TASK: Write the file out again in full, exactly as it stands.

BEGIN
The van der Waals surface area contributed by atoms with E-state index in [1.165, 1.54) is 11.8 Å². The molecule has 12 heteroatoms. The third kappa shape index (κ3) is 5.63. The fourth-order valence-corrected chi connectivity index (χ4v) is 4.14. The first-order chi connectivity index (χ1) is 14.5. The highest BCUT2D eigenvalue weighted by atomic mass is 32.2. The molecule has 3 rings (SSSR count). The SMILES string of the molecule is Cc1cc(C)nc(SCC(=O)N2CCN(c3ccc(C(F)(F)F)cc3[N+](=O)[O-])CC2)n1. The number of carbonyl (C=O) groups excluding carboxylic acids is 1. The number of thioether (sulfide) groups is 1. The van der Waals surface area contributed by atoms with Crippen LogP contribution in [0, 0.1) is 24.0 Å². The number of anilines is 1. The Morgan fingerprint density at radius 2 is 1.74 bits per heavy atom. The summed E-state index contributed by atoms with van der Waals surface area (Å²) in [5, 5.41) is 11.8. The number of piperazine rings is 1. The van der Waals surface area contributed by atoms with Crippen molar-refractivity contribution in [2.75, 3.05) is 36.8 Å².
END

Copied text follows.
The van der Waals surface area contributed by atoms with E-state index in [1.165, 1.54) is 11.8 Å². The molecule has 12 heteroatoms. The third kappa shape index (κ3) is 5.63. The fourth-order valence-corrected chi connectivity index (χ4v) is 4.14. The first-order chi connectivity index (χ1) is 14.5. The highest BCUT2D eigenvalue weighted by atomic mass is 32.2. The molecule has 3 rings (SSSR count). The SMILES string of the molecule is Cc1cc(C)nc(SCC(=O)N2CCN(c3ccc(C(F)(F)F)cc3[N+](=O)[O-])CC2)n1. The number of carbonyl (C=O) groups excluding carboxylic acids is 1. The number of thioether (sulfide) groups is 1. The van der Waals surface area contributed by atoms with Crippen LogP contribution in [0, 0.1) is 24.0 Å². The number of anilines is 1. The Morgan fingerprint density at radius 2 is 1.74 bits per heavy atom. The summed E-state index contributed by atoms with van der Waals surface area (Å²) in [5, 5.41) is 11.8. The number of piperazine rings is 1. The van der Waals surface area contributed by atoms with Crippen molar-refractivity contribution in [2.75, 3.05) is 36.8 Å².